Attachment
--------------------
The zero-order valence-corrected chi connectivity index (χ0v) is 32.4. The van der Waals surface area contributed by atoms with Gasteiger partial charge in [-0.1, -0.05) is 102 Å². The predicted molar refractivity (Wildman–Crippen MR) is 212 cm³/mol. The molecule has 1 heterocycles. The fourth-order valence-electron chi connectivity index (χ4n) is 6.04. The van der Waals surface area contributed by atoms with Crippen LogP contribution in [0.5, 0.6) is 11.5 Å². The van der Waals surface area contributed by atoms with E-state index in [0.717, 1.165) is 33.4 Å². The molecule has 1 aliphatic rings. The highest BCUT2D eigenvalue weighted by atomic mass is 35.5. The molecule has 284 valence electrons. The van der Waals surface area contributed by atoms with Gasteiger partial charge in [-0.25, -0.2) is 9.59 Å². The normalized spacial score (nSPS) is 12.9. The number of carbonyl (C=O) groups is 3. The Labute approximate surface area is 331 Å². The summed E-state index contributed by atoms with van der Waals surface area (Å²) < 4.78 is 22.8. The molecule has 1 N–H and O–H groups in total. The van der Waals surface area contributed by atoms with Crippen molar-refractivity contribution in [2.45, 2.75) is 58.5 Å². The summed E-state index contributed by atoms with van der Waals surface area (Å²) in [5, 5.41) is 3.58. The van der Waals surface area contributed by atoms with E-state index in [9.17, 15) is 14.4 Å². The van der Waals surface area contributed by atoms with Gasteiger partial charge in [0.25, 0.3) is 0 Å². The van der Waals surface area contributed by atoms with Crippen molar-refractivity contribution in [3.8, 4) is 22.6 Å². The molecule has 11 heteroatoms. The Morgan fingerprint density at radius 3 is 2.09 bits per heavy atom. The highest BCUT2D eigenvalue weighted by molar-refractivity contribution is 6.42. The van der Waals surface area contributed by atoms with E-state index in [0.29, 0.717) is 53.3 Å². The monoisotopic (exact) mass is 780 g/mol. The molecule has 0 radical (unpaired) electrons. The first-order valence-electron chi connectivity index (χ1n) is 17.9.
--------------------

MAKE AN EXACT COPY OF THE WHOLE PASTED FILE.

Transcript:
The zero-order valence-corrected chi connectivity index (χ0v) is 32.4. The van der Waals surface area contributed by atoms with Gasteiger partial charge in [-0.1, -0.05) is 102 Å². The predicted molar refractivity (Wildman–Crippen MR) is 212 cm³/mol. The molecule has 1 heterocycles. The fourth-order valence-electron chi connectivity index (χ4n) is 6.04. The van der Waals surface area contributed by atoms with Crippen LogP contribution in [0.5, 0.6) is 11.5 Å². The van der Waals surface area contributed by atoms with E-state index in [0.717, 1.165) is 33.4 Å². The molecule has 1 aliphatic rings. The highest BCUT2D eigenvalue weighted by atomic mass is 35.5. The molecule has 284 valence electrons. The van der Waals surface area contributed by atoms with Gasteiger partial charge in [-0.25, -0.2) is 9.59 Å². The normalized spacial score (nSPS) is 12.9. The number of carbonyl (C=O) groups is 3. The Labute approximate surface area is 331 Å². The summed E-state index contributed by atoms with van der Waals surface area (Å²) < 4.78 is 22.8. The molecule has 1 N–H and O–H groups in total. The van der Waals surface area contributed by atoms with Crippen molar-refractivity contribution in [2.45, 2.75) is 58.5 Å². The summed E-state index contributed by atoms with van der Waals surface area (Å²) in [5, 5.41) is 3.58. The van der Waals surface area contributed by atoms with E-state index in [9.17, 15) is 14.4 Å². The van der Waals surface area contributed by atoms with Gasteiger partial charge in [0.25, 0.3) is 0 Å². The van der Waals surface area contributed by atoms with Crippen molar-refractivity contribution in [3.8, 4) is 22.6 Å². The molecule has 11 heteroatoms. The Morgan fingerprint density at radius 3 is 2.09 bits per heavy atom. The highest BCUT2D eigenvalue weighted by molar-refractivity contribution is 6.42. The van der Waals surface area contributed by atoms with E-state index in [0.29, 0.717) is 53.3 Å². The monoisotopic (exact) mass is 780 g/mol. The molecule has 0 radical (unpaired) electrons. The first-order valence-electron chi connectivity index (χ1n) is 17.9.